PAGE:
From the stem sēnsāt‑ of the adjective sēnsātus, the noun sēnsātĭo (accusative: sēnsātĭōnem) was developed in Medieval Latin by means of the suffix ‑ĭōn‑ that we have seen so many times already. Both English and Spanish have borrowed this word: Eng. sensation and Sp. sensación. Their primary meaning is ‘a perception associated with stimulation of a sense organ or with a specific body condition’ (AHD). Eng. sensation [sɛnˈseı̯ʃən] is first attested in the early 17th century and Sp. sensación [sen.sa.ˈθi̯on] first appeared in a dictionary in 1721 (DIRAE). Since a cognate of this word is attested in French in the second half of the 14th century, it is quite likely that both English and Spanish borrowed the word through French, not directly from Latin. Eng. sensation translates as sensación when it has the ‘feeling’ or ‘excitement’ sense, but as sensibilidad when it has the ‘ability to feel’ sense and as éxito when it has the ‘success’ sense.
All three of these languages also share a word derived from this one, namely Eng. sensational, Sp. sensacional, and Fr. sensationnel (fem. sensationnelle). The word seems to have appeared first in English in early 19th century philosophical writings to refer to a ‘doctrine or theory that knowledge is derived solely from the senses’ (OED). It is obviously derived from the noun sensation and the Latinate suffix ‑al that creates adjectives. French borrowed or calqued the word in the 19th century and so did Spanish in the 20th (DRAE, 1927). All three words have now the sense ‘very interesting, exciting, and surprising’ (LDCE) or ‘outstanding; spectacular’ (AHD), though a few English dictionaries still give as the primary sense for this word is ‘of or relating to sensation or the senses’ (Merriam-Webster's Collegiate). That sense is rare if not archaic today in English and the Spanish cognate sensacional has never had it.
Other Spanish words that are derived in one way or another from the Latin root sēns‑ are sensible ‘sensitive’, sensibilidad ‘sensitivity, feeling’, sensibilizar ‘to sensitize; to make aware’, insensible ‘insensitive’, insensibilidad ‘insensitivity; numbness’, insensibilizar ‘to desensitize; to numb’, sensitivo/a ‘sensitive; sentient; sensory’, sensorial ‘sensory, sensorial’, sensual ‘sensual, sensuous’, sensualidad ‘sensuality, sensuousness’, asentir ‘to agree, assent’, asentimiento ‘approval, assent’, consenso ‘consensus’, consensual ‘consensual’, disentir ‘to dissent, disagree’, disenso ‘dissent’, disensión ‘disagreement, dissension’, presentir ‘to have a premonition of’, presentimiento ‘premonition, presentiment’, resentirse (de) ‘to feel the effects (of); to suffer; to get upset’.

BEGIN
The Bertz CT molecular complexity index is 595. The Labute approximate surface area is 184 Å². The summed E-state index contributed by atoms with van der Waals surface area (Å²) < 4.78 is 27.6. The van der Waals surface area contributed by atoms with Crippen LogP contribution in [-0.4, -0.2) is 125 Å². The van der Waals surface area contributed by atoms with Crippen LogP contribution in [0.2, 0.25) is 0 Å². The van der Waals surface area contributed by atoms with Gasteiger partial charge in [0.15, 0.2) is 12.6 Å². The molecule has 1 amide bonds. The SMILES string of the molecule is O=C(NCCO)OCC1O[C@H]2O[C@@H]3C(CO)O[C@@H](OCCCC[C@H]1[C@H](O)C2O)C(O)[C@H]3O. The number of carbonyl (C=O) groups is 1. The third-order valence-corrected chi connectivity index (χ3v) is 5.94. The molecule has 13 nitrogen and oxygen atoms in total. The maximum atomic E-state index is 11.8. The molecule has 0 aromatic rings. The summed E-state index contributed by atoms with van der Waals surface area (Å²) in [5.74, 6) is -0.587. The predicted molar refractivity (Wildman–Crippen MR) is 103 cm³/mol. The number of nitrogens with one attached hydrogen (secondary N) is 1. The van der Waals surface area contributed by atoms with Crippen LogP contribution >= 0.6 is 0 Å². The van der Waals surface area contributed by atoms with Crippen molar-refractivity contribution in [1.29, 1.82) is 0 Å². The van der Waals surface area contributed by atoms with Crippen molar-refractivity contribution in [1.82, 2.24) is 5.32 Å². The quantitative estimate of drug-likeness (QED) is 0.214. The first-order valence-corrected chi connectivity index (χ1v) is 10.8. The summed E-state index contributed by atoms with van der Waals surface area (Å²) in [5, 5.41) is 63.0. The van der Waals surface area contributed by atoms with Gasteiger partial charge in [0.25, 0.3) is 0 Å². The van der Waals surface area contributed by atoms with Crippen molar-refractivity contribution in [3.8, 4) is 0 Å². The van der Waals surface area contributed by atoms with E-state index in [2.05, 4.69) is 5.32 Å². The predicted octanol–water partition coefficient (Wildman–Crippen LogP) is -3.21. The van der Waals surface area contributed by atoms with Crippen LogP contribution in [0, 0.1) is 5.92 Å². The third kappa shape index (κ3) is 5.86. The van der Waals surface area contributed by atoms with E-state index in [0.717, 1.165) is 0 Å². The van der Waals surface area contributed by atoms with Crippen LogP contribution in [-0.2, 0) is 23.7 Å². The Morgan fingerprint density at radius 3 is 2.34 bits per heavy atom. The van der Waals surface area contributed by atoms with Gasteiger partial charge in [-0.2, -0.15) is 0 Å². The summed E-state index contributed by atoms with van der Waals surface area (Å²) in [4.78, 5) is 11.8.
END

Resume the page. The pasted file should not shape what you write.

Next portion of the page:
The most common English words that include the roots sens- or sent‑ are the following, with their Spanish translations (included are some that we have already seen): assent (n.) ‘asentimiento m, aprobación f, asenso’, assent (v.) ‘asentir*, expresar su (or mi etc) conformidad’, consensual ‘(a) (approach, politics) consensuado; (b) (sexual activity) consentido(a); (c) contract) consensual’ (Harrap’s), consensus ‘consenso, etc.’, consent (to) (v.) ‘acceder/consentir (en)’, consent (n.) ‘consentimiento’, desensitization ‘insensibilización’, desensitize ‘insensibilizar’, dissension ‘disensión, desacuerdo’, dissent (noun) ‘discrepancia, desacuerdo, disconformidad, disensión; US LAW voto particular’ (Harrap’s), dissent (verb) ‘disentir, discrepar’, dissenter ‘disidente’, dissenting ‘discrepante, discordante’, insensate ‘insensato; etc.’, insensible ‘inconsciente’, insensitive ‘insensible’, insensitivity ‘insensibilidad, falta de sensibilidad’, nonsense ‘tonterías, disparates, estupideces’, nonsensical ‘disparatado, absurdo’, resent ‘ofenderse por (algo), tomarse a mal (algo); guardar rencor a (alguien), etc.’, resentful ‘ofendido, rencoroso, etc.’, resentment ‘resentimiento, rencor’, sensation ‘(feeling) sensación; (ability to feel) sensibilidad’, sensational ‘sensacional; que causa sensación’, sensationalism ‘sensacionalismo’, sensationalist ‘sensacionalista’, senseless ‘(unconscious) inconsciente, sin sentido; (pointless) sin sentido’, sensibility ‘sensibilidad’, sensible ‘sensato, prudente, razonable; práctico, cómodo’, sensibly ‘con sensatez, con tino, sensatamente, atinadamente, razonablemente’, sensitive ‘sensible; susceptible; etc.’, sensitivity ‘sensibilidad; susceptibilidad; etc.’, sensitization ‘sensibilización’, sensitize ‘sensibilizar; concienciar, concientizar’, sensor ‘sensor’, sensory ‘sensorial’, sensual ‘sensual’, sensuality ‘sensualidad’, sensuous ‘sensual’, sentence (n.) ‘GRAM frase, oración; LAW sentencia, fallo’, sentence (v.) ‘LAW condenar, sentenciar’, sentience ‘la capacidad de sentir, (neol. philos.) sintiencia’, sentient ‘que siente, con sentimientos, dotado de sentidos, consciente, sensitivo, sensible?, (neol. philos.) sintiente’, sentiment ‘sentimiento, sentir, parecer, etc.’, and sentimental ‘sentimental’.